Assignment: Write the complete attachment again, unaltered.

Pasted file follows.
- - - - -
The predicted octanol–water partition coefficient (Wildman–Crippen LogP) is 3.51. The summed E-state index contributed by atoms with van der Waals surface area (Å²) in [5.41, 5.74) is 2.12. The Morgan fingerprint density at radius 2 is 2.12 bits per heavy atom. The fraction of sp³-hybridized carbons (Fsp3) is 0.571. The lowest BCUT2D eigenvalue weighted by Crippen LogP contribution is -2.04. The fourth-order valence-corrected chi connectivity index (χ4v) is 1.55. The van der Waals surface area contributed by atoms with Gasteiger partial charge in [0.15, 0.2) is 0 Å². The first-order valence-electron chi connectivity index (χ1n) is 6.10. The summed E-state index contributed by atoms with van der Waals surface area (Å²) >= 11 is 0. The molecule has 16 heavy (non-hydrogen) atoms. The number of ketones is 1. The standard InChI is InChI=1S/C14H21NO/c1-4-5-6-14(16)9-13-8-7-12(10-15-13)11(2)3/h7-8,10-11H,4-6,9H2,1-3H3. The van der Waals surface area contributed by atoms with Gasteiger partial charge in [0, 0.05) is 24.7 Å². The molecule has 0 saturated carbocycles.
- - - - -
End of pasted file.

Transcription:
The predicted octanol–water partition coefficient (Wildman–Crippen LogP) is 3.51. The summed E-state index contributed by atoms with van der Waals surface area (Å²) in [5.41, 5.74) is 2.12. The Morgan fingerprint density at radius 2 is 2.12 bits per heavy atom. The fraction of sp³-hybridized carbons (Fsp3) is 0.571. The lowest BCUT2D eigenvalue weighted by Crippen LogP contribution is -2.04. The fourth-order valence-corrected chi connectivity index (χ4v) is 1.55. The van der Waals surface area contributed by atoms with Gasteiger partial charge in [0.15, 0.2) is 0 Å². The first-order valence-electron chi connectivity index (χ1n) is 6.10. The summed E-state index contributed by atoms with van der Waals surface area (Å²) >= 11 is 0. The molecule has 16 heavy (non-hydrogen) atoms. The number of ketones is 1. The standard InChI is InChI=1S/C14H21NO/c1-4-5-6-14(16)9-13-8-7-12(10-15-13)11(2)3/h7-8,10-11H,4-6,9H2,1-3H3. The van der Waals surface area contributed by atoms with Gasteiger partial charge in [0, 0.05) is 24.7 Å². The molecule has 0 saturated carbocycles.